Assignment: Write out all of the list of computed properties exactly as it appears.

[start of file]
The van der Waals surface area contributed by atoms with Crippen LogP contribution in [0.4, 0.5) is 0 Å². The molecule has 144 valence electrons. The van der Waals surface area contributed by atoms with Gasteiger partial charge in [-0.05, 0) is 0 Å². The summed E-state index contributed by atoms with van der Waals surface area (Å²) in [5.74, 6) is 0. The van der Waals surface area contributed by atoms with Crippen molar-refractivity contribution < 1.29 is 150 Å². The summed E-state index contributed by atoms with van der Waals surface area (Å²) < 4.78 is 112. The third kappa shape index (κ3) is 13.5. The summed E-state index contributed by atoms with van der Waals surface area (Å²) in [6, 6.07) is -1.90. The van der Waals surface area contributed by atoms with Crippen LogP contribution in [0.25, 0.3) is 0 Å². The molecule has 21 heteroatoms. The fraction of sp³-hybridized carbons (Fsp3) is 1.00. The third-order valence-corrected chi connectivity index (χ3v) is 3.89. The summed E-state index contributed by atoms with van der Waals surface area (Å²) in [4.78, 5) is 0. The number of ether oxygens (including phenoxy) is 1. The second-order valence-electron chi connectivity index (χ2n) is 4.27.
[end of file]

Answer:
The van der Waals surface area contributed by atoms with Crippen LogP contribution in [0.4, 0.5) is 0 Å². The molecule has 144 valence electrons. The van der Waals surface area contributed by atoms with Gasteiger partial charge in [-0.05, 0) is 0 Å². The summed E-state index contributed by atoms with van der Waals surface area (Å²) in [5.74, 6) is 0. The van der Waals surface area contributed by atoms with Crippen molar-refractivity contribution < 1.29 is 150 Å². The summed E-state index contributed by atoms with van der Waals surface area (Å²) < 4.78 is 112. The third kappa shape index (κ3) is 13.5. The summed E-state index contributed by atoms with van der Waals surface area (Å²) in [6, 6.07) is -1.90. The van der Waals surface area contributed by atoms with Crippen LogP contribution in [0.25, 0.3) is 0 Å². The molecule has 21 heteroatoms. The fraction of sp³-hybridized carbons (Fsp3) is 1.00. The third-order valence-corrected chi connectivity index (χ3v) is 3.89. The summed E-state index contributed by atoms with van der Waals surface area (Å²) in [4.78, 5) is 0. The number of ether oxygens (including phenoxy) is 1. The second-order valence-electron chi connectivity index (χ2n) is 4.27.